Document Type

Conference Proceeding

Publisher

NCVER

Place of Publication

Adelaide, SA

Editor(s)

Jackson, L.

School

School of Nursing and Midwifery

RAS ID

21029

Comments

Originally published as: Raghunathan, K., Allen, S., & Jacob, E. (2016). Learning preferences of Enrolled Nursing students: Educational preparation and training for workplace readiness. In Proceedings of the 24th National Vocational Educational and Training Research Conference (pp. 33-44). Syndey, NSW.

Abstract

In Australia there are two entry levels in nursing: the Registered Nurse (RN) and the Enrolled Nurse (EN). Nursing education research is predominately focused on higher education for Registered Nurses and postgraduate nursing students; as a result, the educational preferences of Enrolled Nursing students in the vocational education and training (VET) setting have not been identified. Enrolled Nursing students have some distinct educational needs as they transition through education into the workforce due to their diversity in learner characteristics and backgrounds. As the role of this group continues to expand in the workplace to meet the demands of the health workforce, attention to the educational preparation of this cohort of learners is relevant and timely. This requires identifying targeted educational strategies to support learner preferences for the planning and delivery of education to these students. A qualitative research study using focus groups was undertaken to identify specific learner preferences for teaching modalities among Enrolled Nursing students in a Diploma of Nursing program. A thematic analysis of the data identified the following five main themes: a variety of teaching and assessment methods; educator-directed or guided learning; practical application and simulated learning; face-to-face learning; and closer integration of theory to clinical practicum. The main focus of these learners was preparation for workplace settings. The findings have implications for education strategies in the diploma program, in terms of planning the program structure and its delivery; teaching and learning methods; educator development; development of practical and clinical skills; experiential learning; and the promotion of skills for independent and lifelong learning, the latter being essential preparation for professional nursing practice.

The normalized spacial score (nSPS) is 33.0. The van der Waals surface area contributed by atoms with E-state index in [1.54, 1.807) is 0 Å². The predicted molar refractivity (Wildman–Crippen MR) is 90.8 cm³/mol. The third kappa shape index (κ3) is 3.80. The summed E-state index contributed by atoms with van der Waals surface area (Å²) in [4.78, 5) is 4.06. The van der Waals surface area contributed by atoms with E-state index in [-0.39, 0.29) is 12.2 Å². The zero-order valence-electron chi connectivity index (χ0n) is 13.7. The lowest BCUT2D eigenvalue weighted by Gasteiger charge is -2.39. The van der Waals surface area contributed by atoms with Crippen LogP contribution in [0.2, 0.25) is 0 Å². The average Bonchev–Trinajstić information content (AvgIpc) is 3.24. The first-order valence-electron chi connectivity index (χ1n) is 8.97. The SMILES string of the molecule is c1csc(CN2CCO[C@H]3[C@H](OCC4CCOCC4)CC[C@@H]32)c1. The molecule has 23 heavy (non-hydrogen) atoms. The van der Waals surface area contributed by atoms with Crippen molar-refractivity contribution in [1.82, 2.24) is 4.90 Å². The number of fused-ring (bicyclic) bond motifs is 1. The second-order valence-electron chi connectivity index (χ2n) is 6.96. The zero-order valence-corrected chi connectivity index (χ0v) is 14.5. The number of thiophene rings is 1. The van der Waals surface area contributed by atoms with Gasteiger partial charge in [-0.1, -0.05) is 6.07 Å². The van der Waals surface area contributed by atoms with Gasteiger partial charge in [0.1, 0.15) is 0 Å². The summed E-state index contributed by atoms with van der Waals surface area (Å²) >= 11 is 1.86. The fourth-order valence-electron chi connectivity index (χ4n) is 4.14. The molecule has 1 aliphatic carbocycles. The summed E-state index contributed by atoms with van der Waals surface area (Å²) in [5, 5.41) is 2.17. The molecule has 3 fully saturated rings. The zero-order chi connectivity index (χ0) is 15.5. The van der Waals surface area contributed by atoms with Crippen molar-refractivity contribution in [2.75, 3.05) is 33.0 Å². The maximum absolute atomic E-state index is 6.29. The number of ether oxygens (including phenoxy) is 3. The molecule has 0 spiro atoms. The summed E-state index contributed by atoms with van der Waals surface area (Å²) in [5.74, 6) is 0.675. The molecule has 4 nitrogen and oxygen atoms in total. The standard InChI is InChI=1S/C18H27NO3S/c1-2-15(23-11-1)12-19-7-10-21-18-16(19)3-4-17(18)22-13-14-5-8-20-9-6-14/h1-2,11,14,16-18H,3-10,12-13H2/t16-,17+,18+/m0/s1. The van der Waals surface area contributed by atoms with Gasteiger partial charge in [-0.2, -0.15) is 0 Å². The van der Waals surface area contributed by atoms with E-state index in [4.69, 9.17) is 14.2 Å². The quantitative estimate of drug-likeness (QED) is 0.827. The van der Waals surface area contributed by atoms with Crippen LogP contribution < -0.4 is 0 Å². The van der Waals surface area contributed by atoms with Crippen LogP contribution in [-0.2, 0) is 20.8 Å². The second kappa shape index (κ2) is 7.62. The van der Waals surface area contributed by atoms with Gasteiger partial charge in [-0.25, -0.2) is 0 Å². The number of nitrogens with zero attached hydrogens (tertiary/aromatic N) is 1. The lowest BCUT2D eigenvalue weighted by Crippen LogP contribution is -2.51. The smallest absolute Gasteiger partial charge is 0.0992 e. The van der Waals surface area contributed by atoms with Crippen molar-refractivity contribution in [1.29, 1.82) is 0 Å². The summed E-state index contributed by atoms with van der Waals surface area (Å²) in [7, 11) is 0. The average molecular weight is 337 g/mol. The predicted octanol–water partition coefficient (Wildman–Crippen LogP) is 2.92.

Creative Commons License

Creative Commons Attribution 3.0 Australia License
This work is licensed under a Creative Commons Attribution 3.0 Australia License.

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